4. Philadelphia Eagles (nERD: 5.12, Record: 3-1, Last Week: 2)
3. New England Patriots (nERD: 5.66, Record: 4-1, Last Week: t-5)
2. Minnesota Vikings (nERD: 5.96, Record: 5-0, Last Week: 7)

There might not be a scarier team this season than the Minnesota Vikings. We always knew the defense had the potential to be great -- it currently ranks fourth in Adjusted Defensive NEP per play -- but with an offense clicking, the team has a chance to be an all-around success. As it stands right now, the Vikings are the last undefeated team in the league at 5-0 and, at 93.7 percent, they have the league’s best odds of making the playoffs.

On defense, the Vikings have been dominant against both the run and the pass. Both stem from the defensive line, which is full of playmakers and depth. Everson Griffen, Brian Robison, and Danielle Hunter have all become serious threats off the edge while Linval Joseph and Tom Johnson have been disruptors in the interior. Sharrif Floyd will also add to that once he returns to health after missing the past four games due to a knee surgery. He’s expected to miss six weeks in total. Minnesota is fifth in pressure rate on defense and much of that has contributed to sacks as the Vikings are seventh in sack rate.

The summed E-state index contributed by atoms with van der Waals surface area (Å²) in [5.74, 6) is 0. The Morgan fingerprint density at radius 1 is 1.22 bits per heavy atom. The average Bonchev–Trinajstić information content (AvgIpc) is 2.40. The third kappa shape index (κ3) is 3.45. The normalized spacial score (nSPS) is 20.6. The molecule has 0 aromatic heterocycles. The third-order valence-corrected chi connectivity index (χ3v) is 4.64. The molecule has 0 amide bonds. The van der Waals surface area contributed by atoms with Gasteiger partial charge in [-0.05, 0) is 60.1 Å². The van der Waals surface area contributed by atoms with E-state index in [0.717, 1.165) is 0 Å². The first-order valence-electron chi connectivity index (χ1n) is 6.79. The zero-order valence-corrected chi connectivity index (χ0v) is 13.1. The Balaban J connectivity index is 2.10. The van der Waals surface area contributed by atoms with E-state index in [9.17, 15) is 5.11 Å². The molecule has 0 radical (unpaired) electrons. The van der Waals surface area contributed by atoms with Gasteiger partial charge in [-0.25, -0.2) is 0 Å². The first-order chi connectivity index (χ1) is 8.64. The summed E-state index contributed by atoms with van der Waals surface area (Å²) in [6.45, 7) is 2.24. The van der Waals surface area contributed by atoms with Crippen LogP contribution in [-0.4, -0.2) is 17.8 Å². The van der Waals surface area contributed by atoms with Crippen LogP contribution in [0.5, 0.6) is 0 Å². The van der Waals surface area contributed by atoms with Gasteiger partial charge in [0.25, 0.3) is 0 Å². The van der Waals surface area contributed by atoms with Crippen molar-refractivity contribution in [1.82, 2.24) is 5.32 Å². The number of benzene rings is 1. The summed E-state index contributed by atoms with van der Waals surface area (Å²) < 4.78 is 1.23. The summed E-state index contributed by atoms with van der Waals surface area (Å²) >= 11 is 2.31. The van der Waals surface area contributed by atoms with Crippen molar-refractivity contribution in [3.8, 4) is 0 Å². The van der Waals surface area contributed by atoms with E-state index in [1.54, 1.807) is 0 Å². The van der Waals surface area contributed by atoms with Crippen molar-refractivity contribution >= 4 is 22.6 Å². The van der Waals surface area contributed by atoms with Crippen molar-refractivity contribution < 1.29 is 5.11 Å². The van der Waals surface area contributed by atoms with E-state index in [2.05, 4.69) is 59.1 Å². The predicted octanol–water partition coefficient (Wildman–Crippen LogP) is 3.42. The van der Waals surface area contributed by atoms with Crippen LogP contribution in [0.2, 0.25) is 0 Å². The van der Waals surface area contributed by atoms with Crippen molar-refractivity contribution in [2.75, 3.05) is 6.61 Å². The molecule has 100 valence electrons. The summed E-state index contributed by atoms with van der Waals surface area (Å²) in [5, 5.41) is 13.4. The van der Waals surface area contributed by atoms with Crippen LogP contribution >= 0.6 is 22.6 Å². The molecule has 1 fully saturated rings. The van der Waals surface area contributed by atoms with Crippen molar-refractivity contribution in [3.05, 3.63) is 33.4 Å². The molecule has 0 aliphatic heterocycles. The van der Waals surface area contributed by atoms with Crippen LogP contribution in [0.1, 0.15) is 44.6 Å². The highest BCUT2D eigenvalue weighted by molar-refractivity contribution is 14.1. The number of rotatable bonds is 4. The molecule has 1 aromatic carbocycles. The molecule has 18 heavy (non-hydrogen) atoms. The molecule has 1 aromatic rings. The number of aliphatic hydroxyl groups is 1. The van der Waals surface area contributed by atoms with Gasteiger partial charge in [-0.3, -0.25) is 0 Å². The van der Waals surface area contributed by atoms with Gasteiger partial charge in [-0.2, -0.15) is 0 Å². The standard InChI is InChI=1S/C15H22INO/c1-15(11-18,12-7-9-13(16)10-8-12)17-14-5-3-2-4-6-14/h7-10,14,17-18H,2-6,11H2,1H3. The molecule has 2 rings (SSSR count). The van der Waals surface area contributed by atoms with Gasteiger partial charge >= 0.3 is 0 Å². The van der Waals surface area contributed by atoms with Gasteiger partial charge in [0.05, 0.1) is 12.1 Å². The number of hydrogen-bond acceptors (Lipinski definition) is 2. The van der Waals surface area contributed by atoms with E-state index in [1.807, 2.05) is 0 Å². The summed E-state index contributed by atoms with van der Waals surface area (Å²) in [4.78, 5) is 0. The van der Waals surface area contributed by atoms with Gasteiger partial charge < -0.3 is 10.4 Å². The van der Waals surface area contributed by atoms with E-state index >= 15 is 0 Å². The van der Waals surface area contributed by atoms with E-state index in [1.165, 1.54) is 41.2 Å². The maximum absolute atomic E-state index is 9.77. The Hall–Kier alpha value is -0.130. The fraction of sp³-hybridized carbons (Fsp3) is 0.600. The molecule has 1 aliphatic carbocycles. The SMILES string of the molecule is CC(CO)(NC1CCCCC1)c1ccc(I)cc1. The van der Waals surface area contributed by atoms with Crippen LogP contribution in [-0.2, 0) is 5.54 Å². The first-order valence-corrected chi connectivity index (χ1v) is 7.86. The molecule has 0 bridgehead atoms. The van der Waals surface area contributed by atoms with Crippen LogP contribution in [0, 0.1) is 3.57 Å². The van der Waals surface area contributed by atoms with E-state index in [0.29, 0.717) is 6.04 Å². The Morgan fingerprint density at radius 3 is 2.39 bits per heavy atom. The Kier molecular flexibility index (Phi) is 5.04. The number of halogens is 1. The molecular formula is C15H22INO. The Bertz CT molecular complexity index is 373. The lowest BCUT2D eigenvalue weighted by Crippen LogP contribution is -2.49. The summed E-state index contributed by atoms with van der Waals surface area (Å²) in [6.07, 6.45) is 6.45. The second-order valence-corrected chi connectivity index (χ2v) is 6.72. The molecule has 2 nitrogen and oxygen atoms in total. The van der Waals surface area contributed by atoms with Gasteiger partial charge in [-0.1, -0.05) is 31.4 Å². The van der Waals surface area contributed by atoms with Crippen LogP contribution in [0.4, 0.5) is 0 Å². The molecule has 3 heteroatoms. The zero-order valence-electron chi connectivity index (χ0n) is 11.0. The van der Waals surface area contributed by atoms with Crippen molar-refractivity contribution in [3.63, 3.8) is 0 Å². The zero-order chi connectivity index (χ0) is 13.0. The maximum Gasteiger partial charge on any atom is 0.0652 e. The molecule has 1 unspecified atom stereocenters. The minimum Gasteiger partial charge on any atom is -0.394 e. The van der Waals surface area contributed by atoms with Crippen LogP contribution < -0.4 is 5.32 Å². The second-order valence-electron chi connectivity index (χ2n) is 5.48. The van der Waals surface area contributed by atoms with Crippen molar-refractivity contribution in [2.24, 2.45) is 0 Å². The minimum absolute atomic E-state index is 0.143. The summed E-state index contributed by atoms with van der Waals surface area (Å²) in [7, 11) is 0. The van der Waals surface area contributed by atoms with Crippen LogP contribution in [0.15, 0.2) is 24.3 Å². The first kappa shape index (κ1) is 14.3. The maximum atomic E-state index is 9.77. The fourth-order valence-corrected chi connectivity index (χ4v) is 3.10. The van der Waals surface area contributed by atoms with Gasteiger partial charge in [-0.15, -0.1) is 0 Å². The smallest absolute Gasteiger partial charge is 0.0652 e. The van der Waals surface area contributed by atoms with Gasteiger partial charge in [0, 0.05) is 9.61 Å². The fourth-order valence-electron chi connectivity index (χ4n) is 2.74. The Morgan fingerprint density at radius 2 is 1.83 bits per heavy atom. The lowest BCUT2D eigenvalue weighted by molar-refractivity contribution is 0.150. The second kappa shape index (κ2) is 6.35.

It also helps that behind that line is a back seven that has been spectacular in coverage this season. The Vikings are allowing the second-lowest completion percentage to opposing quarterbacks and have the fifth-highest interception rate among defenses.

The offense, though, is really the surprising key in Minnesota’s hot start. The Vikings are 11th in Adjusted NEP per play, and that’s due to the third best passing game in the league. Sam Bradford is currently fifth in Passing NEP per drop-back among quarterbacks. Bradford’s shown more promise in his four starts with the Vikings than he had in the previous five years of his career. He’s navigating the pocket, hitting tight windows, and he’s done this with very little running game support.

If there’s a weakness on this team, it is the running game. Even when Adrian Peterson was healthy, the Vikings were struggling to run the ball, but it’s been worse in Peterson’s absence. Through five weeks, Minnesota is 30th in Adjusted Rushing NEP per play. However, that has allowed offensive coordinator Norv Turner to be a little more creative in his play calling instead of relying on the run game like he had with a healthy Peterson last season. This has led to things like Cordarrelle Patterson becoming a legitimate offensive weapon over the past few games, though for the season, he still has a ineffective 0.59 Reception NEP per target.

There’s a lot to like about this Vikings team heading into their Week 6 bye. And now, when they come back, a Week 7 game against the Eagles might become one of the most interesting games of the season.

1. Denver Broncos (nERD: 6.91, Record: 4-1, Last Week: 1)